With the exclusion of bringing your dog, there's nothing about farmers markets that can't be said of a Whole Foods (incidentally #48.) Anyone who has been to a Farmers Market can tell you it is no replacement for the Boy Scouts. You might say hello to your neighbors if you run into them, but you are in and out just as quickly as when you go to the supermarket.
Community Supported Agriculture creates even less social capital. For non-yuppie VDARE.COM readers, CSAs are co-ops where city dwellers pay a set seasonal or yearly fee to a local organic farm which delivers a random assortment of fresh produce every week. The delivery man aside, there is absolutely no human interaction.
Does Kotkin recognize any challenges for the 21st century? He acknowledges that the country is becoming more divided by class and that there are problems with upward mobility. Of course, when the wealthy can hire cheap immigrants rather than pay a living wage to Americans, this will exacerbate both problems. But such pesky points are not considered in The Next Hundred Million.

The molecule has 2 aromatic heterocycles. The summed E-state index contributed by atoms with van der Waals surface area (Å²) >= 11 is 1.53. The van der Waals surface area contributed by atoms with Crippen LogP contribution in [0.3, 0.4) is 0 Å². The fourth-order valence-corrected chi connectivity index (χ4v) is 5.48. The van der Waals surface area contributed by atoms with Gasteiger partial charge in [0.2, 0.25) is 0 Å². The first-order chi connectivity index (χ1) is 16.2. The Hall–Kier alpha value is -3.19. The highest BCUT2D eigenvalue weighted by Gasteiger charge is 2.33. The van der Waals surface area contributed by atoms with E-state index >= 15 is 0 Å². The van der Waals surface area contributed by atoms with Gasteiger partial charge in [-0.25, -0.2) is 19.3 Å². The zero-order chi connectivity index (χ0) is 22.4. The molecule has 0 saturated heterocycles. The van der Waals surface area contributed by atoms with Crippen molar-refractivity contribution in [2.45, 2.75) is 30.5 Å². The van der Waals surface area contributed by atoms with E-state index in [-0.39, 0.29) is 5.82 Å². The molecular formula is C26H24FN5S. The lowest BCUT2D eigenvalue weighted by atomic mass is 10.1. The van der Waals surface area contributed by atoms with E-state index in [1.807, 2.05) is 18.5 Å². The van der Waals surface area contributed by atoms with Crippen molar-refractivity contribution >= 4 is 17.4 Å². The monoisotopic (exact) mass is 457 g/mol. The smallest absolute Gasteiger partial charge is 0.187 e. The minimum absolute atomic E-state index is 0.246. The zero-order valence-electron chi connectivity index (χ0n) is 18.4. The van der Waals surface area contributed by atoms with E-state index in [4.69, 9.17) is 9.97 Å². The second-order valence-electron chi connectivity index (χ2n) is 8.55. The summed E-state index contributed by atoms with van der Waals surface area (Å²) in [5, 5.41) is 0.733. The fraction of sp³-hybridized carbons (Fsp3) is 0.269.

Despite all the happy talk, Kotkin's final passage is much more sober than the rest of the book.
"None of it will be easy, and certainly much can go wrong. Still we have no reason to lose faith in the possibilities of the future. For all its problems, America remains, as the journalist John Gunther suggested over sixty years ago, 'lousy with greatness.' The elements essential to forge a successful nation of four hundred million remain very much within our reach, there for the taking."
This statement seems to acknowledge that dealing with minority-white "nation" ("empire" might be a better term) of 400 million people is not a blessing, but a challenge.
I don't know.
But these possibilities would not exist were it not for Washington's post-1965 policy of allowing massive immigration from the Third World.
Ellison Lodge (email him) works on Capitol Hill.